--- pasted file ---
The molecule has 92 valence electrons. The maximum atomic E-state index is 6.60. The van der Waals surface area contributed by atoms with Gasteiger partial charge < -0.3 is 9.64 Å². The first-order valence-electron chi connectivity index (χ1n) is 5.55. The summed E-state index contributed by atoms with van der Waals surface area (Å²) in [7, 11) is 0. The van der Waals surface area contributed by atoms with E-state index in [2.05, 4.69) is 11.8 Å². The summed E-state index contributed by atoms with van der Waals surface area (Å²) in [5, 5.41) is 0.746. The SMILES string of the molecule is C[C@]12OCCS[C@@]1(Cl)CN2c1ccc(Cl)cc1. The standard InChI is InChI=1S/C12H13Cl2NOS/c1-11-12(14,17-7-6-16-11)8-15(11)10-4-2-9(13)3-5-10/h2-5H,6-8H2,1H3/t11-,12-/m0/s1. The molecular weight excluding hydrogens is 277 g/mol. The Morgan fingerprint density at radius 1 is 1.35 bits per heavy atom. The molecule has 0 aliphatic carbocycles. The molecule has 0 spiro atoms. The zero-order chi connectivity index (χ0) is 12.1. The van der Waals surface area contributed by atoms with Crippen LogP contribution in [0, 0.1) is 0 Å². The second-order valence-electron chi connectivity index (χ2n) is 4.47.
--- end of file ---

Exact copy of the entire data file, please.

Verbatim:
The molecule has 92 valence electrons. The maximum atomic E-state index is 6.60. The van der Waals surface area contributed by atoms with Gasteiger partial charge < -0.3 is 9.64 Å². The first-order valence-electron chi connectivity index (χ1n) is 5.55. The summed E-state index contributed by atoms with van der Waals surface area (Å²) in [7, 11) is 0. The van der Waals surface area contributed by atoms with E-state index in [2.05, 4.69) is 11.8 Å². The summed E-state index contributed by atoms with van der Waals surface area (Å²) in [5, 5.41) is 0.746. The SMILES string of the molecule is C[C@]12OCCS[C@@]1(Cl)CN2c1ccc(Cl)cc1. The standard InChI is InChI=1S/C12H13Cl2NOS/c1-11-12(14,17-7-6-16-11)8-15(11)10-4-2-9(13)3-5-10/h2-5H,6-8H2,1H3/t11-,12-/m0/s1. The molecular weight excluding hydrogens is 277 g/mol. The Morgan fingerprint density at radius 1 is 1.35 bits per heavy atom. The molecule has 0 aliphatic carbocycles. The molecule has 0 spiro atoms. The zero-order chi connectivity index (χ0) is 12.1. The van der Waals surface area contributed by atoms with Crippen LogP contribution in [0, 0.1) is 0 Å². The second-order valence-electron chi connectivity index (χ2n) is 4.47.